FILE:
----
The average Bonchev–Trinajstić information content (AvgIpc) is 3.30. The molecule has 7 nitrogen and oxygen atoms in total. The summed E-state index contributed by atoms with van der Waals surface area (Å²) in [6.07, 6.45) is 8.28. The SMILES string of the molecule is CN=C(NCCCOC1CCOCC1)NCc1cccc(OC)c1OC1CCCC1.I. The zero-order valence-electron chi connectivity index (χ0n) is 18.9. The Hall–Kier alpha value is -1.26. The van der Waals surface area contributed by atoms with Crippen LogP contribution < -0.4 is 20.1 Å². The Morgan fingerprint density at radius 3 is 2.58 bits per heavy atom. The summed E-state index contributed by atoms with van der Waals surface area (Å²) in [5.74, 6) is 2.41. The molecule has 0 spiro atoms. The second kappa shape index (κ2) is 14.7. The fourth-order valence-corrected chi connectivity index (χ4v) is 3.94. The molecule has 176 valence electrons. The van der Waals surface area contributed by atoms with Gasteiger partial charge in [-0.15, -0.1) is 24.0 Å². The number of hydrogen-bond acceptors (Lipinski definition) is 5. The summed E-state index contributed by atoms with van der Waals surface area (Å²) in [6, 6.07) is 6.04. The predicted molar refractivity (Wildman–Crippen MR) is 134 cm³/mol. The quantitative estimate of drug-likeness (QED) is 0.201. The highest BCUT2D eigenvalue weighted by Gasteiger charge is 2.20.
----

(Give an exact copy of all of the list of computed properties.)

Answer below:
The average Bonchev–Trinajstić information content (AvgIpc) is 3.30. The molecule has 7 nitrogen and oxygen atoms in total. The summed E-state index contributed by atoms with van der Waals surface area (Å²) in [6.07, 6.45) is 8.28. The SMILES string of the molecule is CN=C(NCCCOC1CCOCC1)NCc1cccc(OC)c1OC1CCCC1.I. The zero-order valence-electron chi connectivity index (χ0n) is 18.9. The Hall–Kier alpha value is -1.26. The van der Waals surface area contributed by atoms with Crippen LogP contribution < -0.4 is 20.1 Å². The Morgan fingerprint density at radius 3 is 2.58 bits per heavy atom. The summed E-state index contributed by atoms with van der Waals surface area (Å²) in [5.74, 6) is 2.41. The molecule has 0 spiro atoms. The second kappa shape index (κ2) is 14.7. The fourth-order valence-corrected chi connectivity index (χ4v) is 3.94. The molecule has 176 valence electrons. The van der Waals surface area contributed by atoms with Gasteiger partial charge in [-0.15, -0.1) is 24.0 Å². The number of hydrogen-bond acceptors (Lipinski definition) is 5. The summed E-state index contributed by atoms with van der Waals surface area (Å²) in [6, 6.07) is 6.04. The predicted molar refractivity (Wildman–Crippen MR) is 134 cm³/mol. The quantitative estimate of drug-likeness (QED) is 0.201. The highest BCUT2D eigenvalue weighted by Gasteiger charge is 2.20.